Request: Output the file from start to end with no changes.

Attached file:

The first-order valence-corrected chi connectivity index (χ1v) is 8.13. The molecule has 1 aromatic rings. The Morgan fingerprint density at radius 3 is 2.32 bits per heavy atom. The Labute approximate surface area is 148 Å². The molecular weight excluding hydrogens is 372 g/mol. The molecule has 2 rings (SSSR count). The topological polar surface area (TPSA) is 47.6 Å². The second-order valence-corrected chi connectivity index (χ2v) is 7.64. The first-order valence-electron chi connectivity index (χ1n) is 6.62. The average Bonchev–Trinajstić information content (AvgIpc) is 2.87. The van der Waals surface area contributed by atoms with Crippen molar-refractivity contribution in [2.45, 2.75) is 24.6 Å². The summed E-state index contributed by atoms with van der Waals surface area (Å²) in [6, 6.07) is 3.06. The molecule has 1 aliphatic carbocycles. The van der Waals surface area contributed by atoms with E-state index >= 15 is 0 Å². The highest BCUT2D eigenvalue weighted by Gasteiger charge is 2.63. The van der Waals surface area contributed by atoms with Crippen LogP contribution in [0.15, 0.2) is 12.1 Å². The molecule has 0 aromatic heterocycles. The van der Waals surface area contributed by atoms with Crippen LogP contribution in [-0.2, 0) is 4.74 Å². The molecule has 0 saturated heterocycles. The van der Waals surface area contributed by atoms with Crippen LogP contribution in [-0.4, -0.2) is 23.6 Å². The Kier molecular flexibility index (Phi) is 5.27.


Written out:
The first-order valence-corrected chi connectivity index (χ1v) is 8.13. The molecule has 1 aromatic rings. The Morgan fingerprint density at radius 3 is 2.32 bits per heavy atom. The Labute approximate surface area is 148 Å². The molecular weight excluding hydrogens is 372 g/mol. The molecule has 2 rings (SSSR count). The topological polar surface area (TPSA) is 47.6 Å². The second-order valence-corrected chi connectivity index (χ2v) is 7.64. The first-order valence-electron chi connectivity index (χ1n) is 6.62. The average Bonchev–Trinajstić information content (AvgIpc) is 2.87. The van der Waals surface area contributed by atoms with Crippen molar-refractivity contribution in [2.45, 2.75) is 24.6 Å². The summed E-state index contributed by atoms with van der Waals surface area (Å²) in [6, 6.07) is 3.06. The molecule has 1 aliphatic carbocycles. The van der Waals surface area contributed by atoms with E-state index >= 15 is 0 Å². The highest BCUT2D eigenvalue weighted by Gasteiger charge is 2.63. The van der Waals surface area contributed by atoms with Crippen LogP contribution in [0.15, 0.2) is 12.1 Å². The molecule has 0 aromatic heterocycles. The van der Waals surface area contributed by atoms with Crippen LogP contribution in [-0.2, 0) is 4.74 Å². The molecule has 0 saturated heterocycles. The van der Waals surface area contributed by atoms with Crippen LogP contribution in [-0.4, -0.2) is 23.6 Å². The Kier molecular flexibility index (Phi) is 5.27.